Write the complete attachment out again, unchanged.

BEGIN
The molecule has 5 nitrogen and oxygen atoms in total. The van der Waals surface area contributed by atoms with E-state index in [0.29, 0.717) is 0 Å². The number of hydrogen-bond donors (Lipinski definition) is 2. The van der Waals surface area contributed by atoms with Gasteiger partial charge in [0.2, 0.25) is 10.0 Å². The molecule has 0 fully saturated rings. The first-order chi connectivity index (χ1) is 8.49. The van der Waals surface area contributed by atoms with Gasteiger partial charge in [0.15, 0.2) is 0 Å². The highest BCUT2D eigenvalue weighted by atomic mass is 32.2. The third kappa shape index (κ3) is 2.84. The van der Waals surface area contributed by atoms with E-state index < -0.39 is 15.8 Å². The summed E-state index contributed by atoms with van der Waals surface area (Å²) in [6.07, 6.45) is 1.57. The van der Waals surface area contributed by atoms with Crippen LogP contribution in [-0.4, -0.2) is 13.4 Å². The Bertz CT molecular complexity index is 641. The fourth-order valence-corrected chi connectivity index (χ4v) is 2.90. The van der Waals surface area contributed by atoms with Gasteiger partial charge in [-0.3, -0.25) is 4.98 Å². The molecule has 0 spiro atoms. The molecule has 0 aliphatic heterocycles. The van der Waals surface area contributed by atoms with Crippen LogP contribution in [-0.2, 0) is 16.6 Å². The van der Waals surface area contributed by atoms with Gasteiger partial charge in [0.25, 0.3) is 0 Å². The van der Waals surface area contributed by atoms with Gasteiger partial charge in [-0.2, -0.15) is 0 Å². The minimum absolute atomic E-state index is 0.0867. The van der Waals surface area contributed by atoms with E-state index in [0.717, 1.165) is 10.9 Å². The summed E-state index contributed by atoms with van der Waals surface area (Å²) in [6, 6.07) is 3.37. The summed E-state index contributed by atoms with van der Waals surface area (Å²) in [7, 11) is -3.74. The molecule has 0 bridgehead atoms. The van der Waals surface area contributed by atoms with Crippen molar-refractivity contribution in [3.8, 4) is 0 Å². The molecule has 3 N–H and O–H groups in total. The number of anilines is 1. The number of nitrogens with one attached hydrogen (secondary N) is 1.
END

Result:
The molecule has 5 nitrogen and oxygen atoms in total. The van der Waals surface area contributed by atoms with E-state index in [0.29, 0.717) is 0 Å². The number of hydrogen-bond donors (Lipinski definition) is 2. The van der Waals surface area contributed by atoms with Gasteiger partial charge in [0.2, 0.25) is 10.0 Å². The molecule has 0 fully saturated rings. The first-order chi connectivity index (χ1) is 8.49. The van der Waals surface area contributed by atoms with Gasteiger partial charge in [0.15, 0.2) is 0 Å². The highest BCUT2D eigenvalue weighted by atomic mass is 32.2. The third kappa shape index (κ3) is 2.84. The van der Waals surface area contributed by atoms with E-state index < -0.39 is 15.8 Å². The summed E-state index contributed by atoms with van der Waals surface area (Å²) in [6.07, 6.45) is 1.57. The van der Waals surface area contributed by atoms with Crippen LogP contribution in [-0.4, -0.2) is 13.4 Å². The Bertz CT molecular complexity index is 641. The fourth-order valence-corrected chi connectivity index (χ4v) is 2.90. The van der Waals surface area contributed by atoms with Gasteiger partial charge in [-0.3, -0.25) is 4.98 Å². The molecule has 0 spiro atoms. The molecule has 0 aliphatic heterocycles. The van der Waals surface area contributed by atoms with Crippen LogP contribution in [-0.2, 0) is 16.6 Å². The van der Waals surface area contributed by atoms with Gasteiger partial charge in [0.25, 0.3) is 0 Å². The van der Waals surface area contributed by atoms with Gasteiger partial charge in [-0.2, -0.15) is 0 Å². The minimum absolute atomic E-state index is 0.0867. The van der Waals surface area contributed by atoms with E-state index in [0.717, 1.165) is 10.9 Å². The summed E-state index contributed by atoms with van der Waals surface area (Å²) in [6, 6.07) is 3.37. The summed E-state index contributed by atoms with van der Waals surface area (Å²) in [7, 11) is -3.74. The molecule has 0 bridgehead atoms. The van der Waals surface area contributed by atoms with Crippen molar-refractivity contribution in [3.8, 4) is 0 Å². The molecule has 3 N–H and O–H groups in total. The number of anilines is 1. The number of nitrogens with one attached hydrogen (secondary N) is 1.